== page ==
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Leon Trotsky 19380121 Letter to the International Secretariat

Letter of Trotsky, January 21 1938

[Internal Bulletin [SWP] No. 5, New York, August 1938, p 25 f.]

Coyoacan, D. F. January 21, 1938

To the International Secretariat,

Copy to all Sections:

Dear Comrades,

It is quite possible that my last letter was not sufficiently explicit, since you have suggested the idea that I retain some illusions on the attitude and on the plans of Comrade Sneevliet, No, unfortunately, after five years of uninterrupted experience, I am not able to permit myself the least illusion. The sole reproach that we can make against ourselves, and I am not excluded in this, is the same as that in the case of Nin: we have been too patient, too indulgent, too tolerant towards the attitude of Comrade Sneevliet, It is always difficult in cases of this nature to ascertain the moment when it is necessary to pass to open struggle, I believe that this moment was determined by the intervention of Sneevliet on the Spanish question. His attitude in this question was an open betrayal of the most elementary principles of revolutionary Marxism and of all our decisions. It is he and his kind who have prompted on the part of the P.O.U.M, added confidence in their own confusion and added distrust toward revolutionary Marxism, We know the result.

Unfortunately, it was precisely at this time that the Moscow trials supervened, the internment, etc, All our sections were absorbed over these new questions and the Dutch problem continued to drag on. The I.S. has done its duty, All that the I.S. has written about and against Sneevliet was and still is absolutely correct. That is precisely the reason why Sneevliet has never dared to respond with political arguments, utilizing instead, and that is his manner, abusive language absolutely intolerable and not at all justified, Sneevliet does not take the least interest in Marxism, in theories, in a general orientation. What, interests him is the N.A.S., a tiny bureaucratic machine, a parliamentary; post, Sneevliet utilizes the banner of the Fourth International above all in order to protect his opportunistic work in Holland. Since the N.A.S. depends financially entirely upon the government, Sneevliet has evaded all precise politics, that is to say, Marxist politics, in order not to provoke the thunder of the government against the N.A.S. The R.S.A.P. has been .and still is nothing more than a political appendage of the N.A.S. which itself is not viable and which has fallen in the last years from 25,000 to 13,000 members and very likely still lower.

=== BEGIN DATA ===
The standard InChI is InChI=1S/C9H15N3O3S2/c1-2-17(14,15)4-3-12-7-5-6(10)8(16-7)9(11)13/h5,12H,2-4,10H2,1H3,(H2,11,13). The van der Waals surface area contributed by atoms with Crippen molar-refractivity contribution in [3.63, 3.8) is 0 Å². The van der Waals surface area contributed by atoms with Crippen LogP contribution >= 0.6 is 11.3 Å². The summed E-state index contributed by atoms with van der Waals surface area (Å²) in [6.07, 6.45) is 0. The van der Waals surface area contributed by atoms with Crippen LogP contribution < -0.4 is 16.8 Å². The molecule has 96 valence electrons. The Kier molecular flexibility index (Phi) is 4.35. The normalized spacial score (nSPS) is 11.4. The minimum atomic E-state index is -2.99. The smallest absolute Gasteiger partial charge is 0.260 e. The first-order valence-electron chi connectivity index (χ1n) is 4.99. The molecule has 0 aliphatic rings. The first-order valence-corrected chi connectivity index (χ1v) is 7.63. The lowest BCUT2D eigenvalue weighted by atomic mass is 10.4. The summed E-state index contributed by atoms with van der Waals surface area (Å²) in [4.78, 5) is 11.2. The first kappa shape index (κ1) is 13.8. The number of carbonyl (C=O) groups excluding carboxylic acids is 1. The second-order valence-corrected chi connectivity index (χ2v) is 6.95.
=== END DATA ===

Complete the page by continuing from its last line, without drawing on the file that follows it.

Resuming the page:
On the Spanish question, on the question of the Popular Front, not to speak of internal dutch politics, Sneevliet occupies a posltion that is not in any way superior to that of the parties adhering to the London Bureau. Moreover, he has never concealed having a double connection with the I. S. and with the London Bureau. Practically, ho broke connections with the I.S., it is my belief, a year ago or more. He has utilized this time in order to prepare his organization for the definitive rupture. He has always refused to engage in an honest discussion of: the differences. On the question of Reiss he behaved in an absolutely disloyal manner toward the Russian section, greatly contributing to the tragic denouement.

The l.S. in my opinion has done all that it could in order to facilitate collaboration, and we cannot reproach it with not having succeeded in changing the nature of the leadership of the R.S.A.P., thoroughly opportunistic, syndicalist, and anti-Marxist. That is the incontrovertible conclusion of a long experience, if I proposed that you write a letter once more to Sneevliet, inviting him to participate in the International Conference and demanding the participation of his party in the international discussion, this was not because I personally have the slightest illusions but because I am under the impression that the other sections, particularly those of the New World, have not sufficiently followed the involved development of this problem and that someone might entertain the impression that it could possibly be the incorrect “methods” of the I.S. and not organic opportunism on the part of the R.S.A.P. leadership which has pushed Sneevliet into preparing a break from the Fourth International and eventual adhesion to the London Bureau, (no one has forgotten, I hope, that Sneevliet obstinately fought the resolution of our last International Conference on the London Bureau. This is not astonishing; he felt himself concerned over this resolution.) On December 3, 1937, I sent Sneevliet a personal letter where I made a final endeavor to extract his reply.

He has not responded to this letter. Hence I send a copy of this letter to all sections.

It is necessary that the Dutch question take its place in the international discussion preceding the Conference. It is a question in the first place of analysing the trade union experience of Sneevliet in order to exclude once for all the possibility of analogous policies in other sections. We see that they toy here and there with the idea of their own trade unions.

This policy signifies inevitable ruin. The Fourth International cannot tolerate such a policy in its ranks without inviting death. On this question as on others, the Dutch experience teaches us what must not be done.

I am simultaneously sending an open letter to the press of the R.S.A.P, and I enclose a copy for you

Leon Trotsky